Exporting Sylvia Likens case to Brazil

Dateline: Tue 29 Jul 2008

Indy blogger/activist Walfredo Freitas says his "mind crashed" when he watched "An American Crime," the recent movie version of the Sylvia Likens murder/torture in 1965 Indianapolis.

Now Freitas, a Brazilian native, is filming his own documentary about the case for Brazilian audiences; it will be broadcast in South America this fall. The story, he says, holds a dark fascination for people from around the world, and he thinks it is important to tell in an effort to gain some sort of understanging.

Freitas is an Eastsider; he lives not far from 3850 East New York, where Sylvia died in the basement at the age of 16 at the hands of her caretaker for the summer, Gertrude Baniszewski. Two of Gertrude's children and teens from the neighborhood also helped kill the girl. Baniszewski was a single mother with seven children, hard up enough for money that she agreed to care for Sylvia and her younger sister Jenny while the Likens' parents went on the carnival circuit in Florida.

Freitas began doing research after viewing "Am American Crime," a movie made by Carmel native Tommy O'Haver, who had read about the death while he was a student at Carmel High School (class of 1985) and became fascinated with the concept of evil. The movie broadcast on Showtime in May, to strong reviews.

After seeing the story on TV, Freitas read the court files in the City-County Building for an hour. "I got sick... My stomach got upset. Scared...," he says of his reaction.

Still, he followed his hunches, asking longtime Indy residents questions about the death while trying to get his head around why a woman and a mother would oversee slowly killing/burning/and beating a young girl in her basement while kids participated.

Freitas learned that "3850 East New York is a famous address. Neighbors believe is a haunted house...People from New Zealand, Japan, Australia, Brazil, Italy are coming to see the home (where she was killed), her monument in Willard Park and her grave in Lebanon."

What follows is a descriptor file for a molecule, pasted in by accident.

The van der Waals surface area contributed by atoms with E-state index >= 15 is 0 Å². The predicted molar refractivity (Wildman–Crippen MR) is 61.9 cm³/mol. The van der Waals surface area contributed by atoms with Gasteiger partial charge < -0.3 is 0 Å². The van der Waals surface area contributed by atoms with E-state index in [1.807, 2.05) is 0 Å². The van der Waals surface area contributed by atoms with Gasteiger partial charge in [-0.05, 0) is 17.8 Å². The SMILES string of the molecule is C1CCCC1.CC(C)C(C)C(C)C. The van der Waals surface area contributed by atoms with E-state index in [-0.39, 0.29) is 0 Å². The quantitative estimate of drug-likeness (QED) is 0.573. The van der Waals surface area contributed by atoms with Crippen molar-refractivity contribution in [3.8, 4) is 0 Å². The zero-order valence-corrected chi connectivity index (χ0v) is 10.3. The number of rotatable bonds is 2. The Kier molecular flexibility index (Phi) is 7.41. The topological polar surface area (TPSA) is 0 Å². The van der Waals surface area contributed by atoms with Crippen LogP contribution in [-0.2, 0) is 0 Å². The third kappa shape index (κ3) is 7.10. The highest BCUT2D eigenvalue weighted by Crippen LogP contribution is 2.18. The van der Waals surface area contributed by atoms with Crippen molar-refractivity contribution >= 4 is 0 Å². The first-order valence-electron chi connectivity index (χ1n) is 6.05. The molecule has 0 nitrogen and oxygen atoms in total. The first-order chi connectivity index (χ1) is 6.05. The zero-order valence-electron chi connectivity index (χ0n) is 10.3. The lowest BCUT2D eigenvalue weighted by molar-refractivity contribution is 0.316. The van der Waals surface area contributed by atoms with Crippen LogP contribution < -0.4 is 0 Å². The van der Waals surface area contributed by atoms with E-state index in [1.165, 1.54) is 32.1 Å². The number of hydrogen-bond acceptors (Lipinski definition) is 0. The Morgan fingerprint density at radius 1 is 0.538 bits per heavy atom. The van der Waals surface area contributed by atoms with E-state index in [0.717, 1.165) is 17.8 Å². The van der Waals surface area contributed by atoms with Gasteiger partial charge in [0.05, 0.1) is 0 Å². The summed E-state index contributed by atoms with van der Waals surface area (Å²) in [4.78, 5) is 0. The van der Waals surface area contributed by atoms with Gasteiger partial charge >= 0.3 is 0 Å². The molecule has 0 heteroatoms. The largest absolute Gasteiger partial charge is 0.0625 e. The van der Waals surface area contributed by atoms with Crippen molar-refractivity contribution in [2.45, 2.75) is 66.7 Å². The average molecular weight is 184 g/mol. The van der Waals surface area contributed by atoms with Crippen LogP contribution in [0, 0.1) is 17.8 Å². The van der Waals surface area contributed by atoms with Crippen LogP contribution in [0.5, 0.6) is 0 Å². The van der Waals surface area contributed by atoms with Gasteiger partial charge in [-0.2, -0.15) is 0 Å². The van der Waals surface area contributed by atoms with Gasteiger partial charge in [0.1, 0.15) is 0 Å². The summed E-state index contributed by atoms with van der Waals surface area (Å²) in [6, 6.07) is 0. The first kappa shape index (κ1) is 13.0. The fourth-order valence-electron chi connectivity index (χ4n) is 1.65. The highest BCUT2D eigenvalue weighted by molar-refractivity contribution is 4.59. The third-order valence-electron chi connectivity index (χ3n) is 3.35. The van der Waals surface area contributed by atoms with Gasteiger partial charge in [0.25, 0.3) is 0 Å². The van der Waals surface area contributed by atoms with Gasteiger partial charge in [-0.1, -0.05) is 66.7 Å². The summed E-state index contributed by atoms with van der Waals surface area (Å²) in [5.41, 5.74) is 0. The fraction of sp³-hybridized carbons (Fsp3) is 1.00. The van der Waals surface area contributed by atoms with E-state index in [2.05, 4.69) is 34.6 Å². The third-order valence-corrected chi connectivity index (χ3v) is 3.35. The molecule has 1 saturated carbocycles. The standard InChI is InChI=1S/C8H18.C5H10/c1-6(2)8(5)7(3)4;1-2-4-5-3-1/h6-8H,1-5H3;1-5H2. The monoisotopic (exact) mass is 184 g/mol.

The house, says Freitas, is now owned by a nearby church, Fellowship Baptist, which plans to tear it down for a parking lot. Freitas is spending time in that area interviewing neighbors, Pastor Tray Davis of Fellowship Baptist and others with historical ties to the case. Freitas says he expects to be the last reporter to visit the house, a large, white, ugly boarded-up structure close to the street.

Freitas has an interview set with Forrest Bowman Jr., who in 1965 was a young 31-year-old attorney representing two defendants in the case, according to Konrad Marshall, an Indy Star reporter who also wrote about the case and the movie.

Freitas, with a degree in communications from a university in Brazil, has done other filming for Brazilian TV.

This is a story that will not rest easily. Those who lived in Indy at the time of the trial, or later when Baniszewski was freed from Indiana Women's Prison in 1985, have tried to avert our eyes, to no avail.

I recall seeing a copy of a book about the case at Hamaker's Pharmacy, probably issued about the time Baniszewski was released. I looked at it, but I could not bring myself to purchase it and have it in a home with children.

Still, we wrestle with what happened...and we need to own it. As I told Freitas, he is brave to take on the project, as have others, including O'Haver, who have attempted to understand and frame this very inhuman case in human terms...


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